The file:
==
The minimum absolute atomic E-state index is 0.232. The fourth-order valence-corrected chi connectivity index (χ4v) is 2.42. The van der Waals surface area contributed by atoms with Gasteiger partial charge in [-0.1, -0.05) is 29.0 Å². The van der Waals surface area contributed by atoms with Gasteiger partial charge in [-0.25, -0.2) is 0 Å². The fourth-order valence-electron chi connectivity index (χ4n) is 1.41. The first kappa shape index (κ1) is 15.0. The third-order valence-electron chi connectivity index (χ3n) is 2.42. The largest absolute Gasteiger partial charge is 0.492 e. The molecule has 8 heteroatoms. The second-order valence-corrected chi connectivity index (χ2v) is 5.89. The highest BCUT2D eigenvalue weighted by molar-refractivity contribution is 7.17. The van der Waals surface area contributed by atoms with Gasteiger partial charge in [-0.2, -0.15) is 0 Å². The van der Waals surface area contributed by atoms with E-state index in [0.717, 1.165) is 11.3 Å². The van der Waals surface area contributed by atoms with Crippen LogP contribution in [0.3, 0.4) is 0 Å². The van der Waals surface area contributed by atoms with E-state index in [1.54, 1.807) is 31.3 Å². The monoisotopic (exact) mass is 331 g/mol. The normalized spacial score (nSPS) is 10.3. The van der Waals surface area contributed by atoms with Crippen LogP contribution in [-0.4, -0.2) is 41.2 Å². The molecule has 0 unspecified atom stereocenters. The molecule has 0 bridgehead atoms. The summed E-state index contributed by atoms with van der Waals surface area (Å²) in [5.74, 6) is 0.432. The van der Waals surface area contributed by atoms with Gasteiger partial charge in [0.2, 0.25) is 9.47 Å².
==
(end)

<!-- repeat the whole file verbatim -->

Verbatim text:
The minimum absolute atomic E-state index is 0.232. The fourth-order valence-corrected chi connectivity index (χ4v) is 2.42. The van der Waals surface area contributed by atoms with Gasteiger partial charge in [-0.1, -0.05) is 29.0 Å². The van der Waals surface area contributed by atoms with Gasteiger partial charge in [-0.25, -0.2) is 0 Å². The fourth-order valence-electron chi connectivity index (χ4n) is 1.41. The first kappa shape index (κ1) is 15.0. The third-order valence-electron chi connectivity index (χ3n) is 2.42. The largest absolute Gasteiger partial charge is 0.492 e. The molecule has 8 heteroatoms. The second-order valence-corrected chi connectivity index (χ2v) is 5.89. The highest BCUT2D eigenvalue weighted by molar-refractivity contribution is 7.17. The van der Waals surface area contributed by atoms with Gasteiger partial charge in [-0.2, -0.15) is 0 Å². The van der Waals surface area contributed by atoms with E-state index in [0.717, 1.165) is 11.3 Å². The van der Waals surface area contributed by atoms with Crippen LogP contribution in [0.3, 0.4) is 0 Å². The van der Waals surface area contributed by atoms with E-state index in [1.54, 1.807) is 31.3 Å². The monoisotopic (exact) mass is 331 g/mol. The normalized spacial score (nSPS) is 10.3. The van der Waals surface area contributed by atoms with Crippen LogP contribution in [-0.4, -0.2) is 41.2 Å². The molecule has 0 unspecified atom stereocenters. The molecule has 0 bridgehead atoms. The summed E-state index contributed by atoms with van der Waals surface area (Å²) in [5.74, 6) is 0.432. The van der Waals surface area contributed by atoms with Gasteiger partial charge in [0.2, 0.25) is 9.47 Å².